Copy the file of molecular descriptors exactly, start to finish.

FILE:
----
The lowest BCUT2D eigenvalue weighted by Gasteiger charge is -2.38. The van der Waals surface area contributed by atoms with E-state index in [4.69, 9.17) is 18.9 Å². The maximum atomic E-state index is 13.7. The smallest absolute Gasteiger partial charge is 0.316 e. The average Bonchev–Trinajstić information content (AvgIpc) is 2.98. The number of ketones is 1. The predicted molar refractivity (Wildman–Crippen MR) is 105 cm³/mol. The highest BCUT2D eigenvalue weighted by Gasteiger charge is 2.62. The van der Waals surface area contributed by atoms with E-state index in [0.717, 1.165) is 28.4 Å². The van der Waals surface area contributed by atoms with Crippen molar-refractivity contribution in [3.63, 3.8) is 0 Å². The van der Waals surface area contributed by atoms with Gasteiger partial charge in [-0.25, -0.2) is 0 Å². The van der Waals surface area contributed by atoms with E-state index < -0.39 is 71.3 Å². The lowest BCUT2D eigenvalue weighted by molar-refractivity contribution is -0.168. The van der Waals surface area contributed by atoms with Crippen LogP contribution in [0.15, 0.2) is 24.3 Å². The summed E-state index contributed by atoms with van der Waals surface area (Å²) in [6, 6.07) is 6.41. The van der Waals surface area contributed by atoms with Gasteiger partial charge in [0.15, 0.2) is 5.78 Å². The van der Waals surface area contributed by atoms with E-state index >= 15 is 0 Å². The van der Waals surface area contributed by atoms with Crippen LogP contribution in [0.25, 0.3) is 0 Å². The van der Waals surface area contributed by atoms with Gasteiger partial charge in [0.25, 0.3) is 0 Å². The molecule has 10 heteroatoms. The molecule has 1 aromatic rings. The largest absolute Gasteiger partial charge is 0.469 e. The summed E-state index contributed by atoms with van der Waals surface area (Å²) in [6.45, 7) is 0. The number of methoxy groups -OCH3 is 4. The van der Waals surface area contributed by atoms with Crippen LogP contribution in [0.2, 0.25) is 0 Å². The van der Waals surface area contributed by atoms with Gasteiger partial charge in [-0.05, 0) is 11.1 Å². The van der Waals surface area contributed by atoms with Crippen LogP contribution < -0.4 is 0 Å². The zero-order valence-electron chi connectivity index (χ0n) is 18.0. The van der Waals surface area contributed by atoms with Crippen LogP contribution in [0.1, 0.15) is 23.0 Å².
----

The lowest BCUT2D eigenvalue weighted by Gasteiger charge is -2.38. The van der Waals surface area contributed by atoms with E-state index in [4.69, 9.17) is 18.9 Å². The maximum atomic E-state index is 13.7. The smallest absolute Gasteiger partial charge is 0.316 e. The average Bonchev–Trinajstić information content (AvgIpc) is 2.98. The number of ketones is 1. The predicted molar refractivity (Wildman–Crippen MR) is 105 cm³/mol. The highest BCUT2D eigenvalue weighted by Gasteiger charge is 2.62. The van der Waals surface area contributed by atoms with E-state index in [0.717, 1.165) is 28.4 Å². The van der Waals surface area contributed by atoms with Crippen molar-refractivity contribution in [3.63, 3.8) is 0 Å². The van der Waals surface area contributed by atoms with Gasteiger partial charge in [-0.25, -0.2) is 0 Å². The van der Waals surface area contributed by atoms with E-state index < -0.39 is 71.3 Å². The lowest BCUT2D eigenvalue weighted by molar-refractivity contribution is -0.168. The van der Waals surface area contributed by atoms with Crippen LogP contribution in [0.15, 0.2) is 24.3 Å². The summed E-state index contributed by atoms with van der Waals surface area (Å²) in [6, 6.07) is 6.41. The van der Waals surface area contributed by atoms with Gasteiger partial charge in [0.15, 0.2) is 5.78 Å². The van der Waals surface area contributed by atoms with E-state index >= 15 is 0 Å². The van der Waals surface area contributed by atoms with Crippen LogP contribution in [0.25, 0.3) is 0 Å². The van der Waals surface area contributed by atoms with Gasteiger partial charge in [0.25, 0.3) is 0 Å². The molecule has 10 heteroatoms. The molecule has 1 aromatic rings. The largest absolute Gasteiger partial charge is 0.469 e. The summed E-state index contributed by atoms with van der Waals surface area (Å²) in [6.45, 7) is 0. The number of methoxy groups -OCH3 is 4. The van der Waals surface area contributed by atoms with Crippen LogP contribution in [0.2, 0.25) is 0 Å². The van der Waals surface area contributed by atoms with Gasteiger partial charge in [-0.05, 0) is 11.1 Å². The van der Waals surface area contributed by atoms with Crippen LogP contribution < -0.4 is 0 Å². The zero-order valence-electron chi connectivity index (χ0n) is 18.0. The van der Waals surface area contributed by atoms with Crippen LogP contribution in [0.1, 0.15) is 23.0 Å².